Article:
The plasma membrane acts as a borderline which controls the exchange of substances with the outside of the cell.
The nucleus is the control center of the cell and contains the genetic information in form of chromosomes.
The endoplasmic reticulum is connected to the nucleus and is the site where numerous substances are formed, stocked and relayed. This structure is in touch with other membranes, either directly or indirectly by using vesicles – small spherical compartments used for transporting cellular products. This allows it to direct critical substances to the areas they are needed.
Ribosomes are complex molecular machines which translate the genetic information into functional units (proteins). These small structures do not possess any membrane and are 15-30 nanometers in size.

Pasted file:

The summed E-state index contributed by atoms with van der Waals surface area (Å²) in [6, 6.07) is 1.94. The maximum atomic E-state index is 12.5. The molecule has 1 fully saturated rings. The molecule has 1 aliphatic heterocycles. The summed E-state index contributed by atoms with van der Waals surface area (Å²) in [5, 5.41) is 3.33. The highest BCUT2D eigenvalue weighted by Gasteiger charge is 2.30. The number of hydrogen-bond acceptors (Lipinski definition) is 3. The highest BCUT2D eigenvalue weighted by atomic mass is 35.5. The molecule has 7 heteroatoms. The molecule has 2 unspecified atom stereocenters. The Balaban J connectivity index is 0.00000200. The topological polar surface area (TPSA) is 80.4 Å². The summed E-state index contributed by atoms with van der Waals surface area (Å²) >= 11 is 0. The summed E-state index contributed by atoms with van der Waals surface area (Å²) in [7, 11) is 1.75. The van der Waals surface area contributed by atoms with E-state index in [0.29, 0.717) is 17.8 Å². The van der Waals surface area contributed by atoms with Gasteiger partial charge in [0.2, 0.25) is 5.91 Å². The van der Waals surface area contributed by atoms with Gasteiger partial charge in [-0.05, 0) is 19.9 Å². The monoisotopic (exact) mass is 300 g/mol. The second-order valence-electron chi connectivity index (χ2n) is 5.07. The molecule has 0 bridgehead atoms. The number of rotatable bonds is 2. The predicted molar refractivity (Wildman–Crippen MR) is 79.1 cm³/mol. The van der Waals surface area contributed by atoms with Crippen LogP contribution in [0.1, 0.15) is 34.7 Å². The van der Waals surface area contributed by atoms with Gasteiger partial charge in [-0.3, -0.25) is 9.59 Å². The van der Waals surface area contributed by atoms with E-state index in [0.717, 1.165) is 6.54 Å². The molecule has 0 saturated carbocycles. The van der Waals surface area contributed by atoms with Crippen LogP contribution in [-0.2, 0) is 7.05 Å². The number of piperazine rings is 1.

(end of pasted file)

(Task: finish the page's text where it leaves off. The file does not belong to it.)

Mitochondria are the cellular power plants of the cell and convert energy obtained by sugar into cellular energy. This process is known as cellular respiration.
The Golgi apparatus is responsible sorting, packaging, modifying and distributing cellular products. Packaged proteins are either transported within the cell or released (exocytosis, e. g. insulin).
Lysosomes are digestive vesicles which act as the wastepaper baskets of the cell. Cellular substances are degraded or recycled within these structures.